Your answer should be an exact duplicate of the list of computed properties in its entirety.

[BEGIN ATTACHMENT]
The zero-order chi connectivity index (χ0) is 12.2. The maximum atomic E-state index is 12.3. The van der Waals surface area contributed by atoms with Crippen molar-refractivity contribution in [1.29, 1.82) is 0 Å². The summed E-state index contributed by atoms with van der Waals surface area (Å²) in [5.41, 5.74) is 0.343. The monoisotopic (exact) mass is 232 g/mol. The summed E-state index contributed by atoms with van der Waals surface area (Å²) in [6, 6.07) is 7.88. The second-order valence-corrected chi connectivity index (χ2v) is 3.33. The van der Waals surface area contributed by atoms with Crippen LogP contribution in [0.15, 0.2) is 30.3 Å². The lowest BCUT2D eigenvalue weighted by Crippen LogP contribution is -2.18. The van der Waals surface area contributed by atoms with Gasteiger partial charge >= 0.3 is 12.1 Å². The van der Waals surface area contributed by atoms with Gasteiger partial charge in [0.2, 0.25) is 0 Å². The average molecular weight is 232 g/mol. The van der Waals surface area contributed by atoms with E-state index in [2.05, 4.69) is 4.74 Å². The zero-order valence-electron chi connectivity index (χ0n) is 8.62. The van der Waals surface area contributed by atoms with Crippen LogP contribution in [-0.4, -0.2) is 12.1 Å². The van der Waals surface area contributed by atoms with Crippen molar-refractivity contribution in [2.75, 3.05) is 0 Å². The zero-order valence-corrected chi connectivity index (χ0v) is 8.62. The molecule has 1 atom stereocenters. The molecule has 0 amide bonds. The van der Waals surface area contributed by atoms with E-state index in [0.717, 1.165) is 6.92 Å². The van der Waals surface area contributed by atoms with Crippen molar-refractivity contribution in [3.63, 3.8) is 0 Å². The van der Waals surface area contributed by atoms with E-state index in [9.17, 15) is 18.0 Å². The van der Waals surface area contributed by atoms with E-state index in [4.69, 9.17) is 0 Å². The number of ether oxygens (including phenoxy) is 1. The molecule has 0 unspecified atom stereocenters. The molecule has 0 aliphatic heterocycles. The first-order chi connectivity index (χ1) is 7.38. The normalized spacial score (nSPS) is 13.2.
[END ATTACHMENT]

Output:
The zero-order chi connectivity index (χ0) is 12.2. The maximum atomic E-state index is 12.3. The van der Waals surface area contributed by atoms with Crippen molar-refractivity contribution in [1.29, 1.82) is 0 Å². The summed E-state index contributed by atoms with van der Waals surface area (Å²) in [5.41, 5.74) is 0.343. The monoisotopic (exact) mass is 232 g/mol. The summed E-state index contributed by atoms with van der Waals surface area (Å²) in [6, 6.07) is 7.88. The second-order valence-corrected chi connectivity index (χ2v) is 3.33. The van der Waals surface area contributed by atoms with Crippen LogP contribution in [0.15, 0.2) is 30.3 Å². The lowest BCUT2D eigenvalue weighted by Crippen LogP contribution is -2.18. The van der Waals surface area contributed by atoms with Gasteiger partial charge >= 0.3 is 12.1 Å². The van der Waals surface area contributed by atoms with Gasteiger partial charge in [0.2, 0.25) is 0 Å². The average molecular weight is 232 g/mol. The van der Waals surface area contributed by atoms with E-state index in [2.05, 4.69) is 4.74 Å². The zero-order valence-electron chi connectivity index (χ0n) is 8.62. The van der Waals surface area contributed by atoms with Crippen LogP contribution in [-0.4, -0.2) is 12.1 Å². The van der Waals surface area contributed by atoms with Crippen molar-refractivity contribution in [2.75, 3.05) is 0 Å². The zero-order valence-corrected chi connectivity index (χ0v) is 8.62. The molecule has 1 atom stereocenters. The molecule has 0 amide bonds. The van der Waals surface area contributed by atoms with E-state index in [0.717, 1.165) is 6.92 Å². The van der Waals surface area contributed by atoms with Crippen molar-refractivity contribution in [3.63, 3.8) is 0 Å². The van der Waals surface area contributed by atoms with E-state index in [9.17, 15) is 18.0 Å². The van der Waals surface area contributed by atoms with E-state index in [4.69, 9.17) is 0 Å². The number of ether oxygens (including phenoxy) is 1. The molecule has 0 unspecified atom stereocenters. The molecule has 0 aliphatic heterocycles. The first-order chi connectivity index (χ1) is 7.38. The normalized spacial score (nSPS) is 13.2.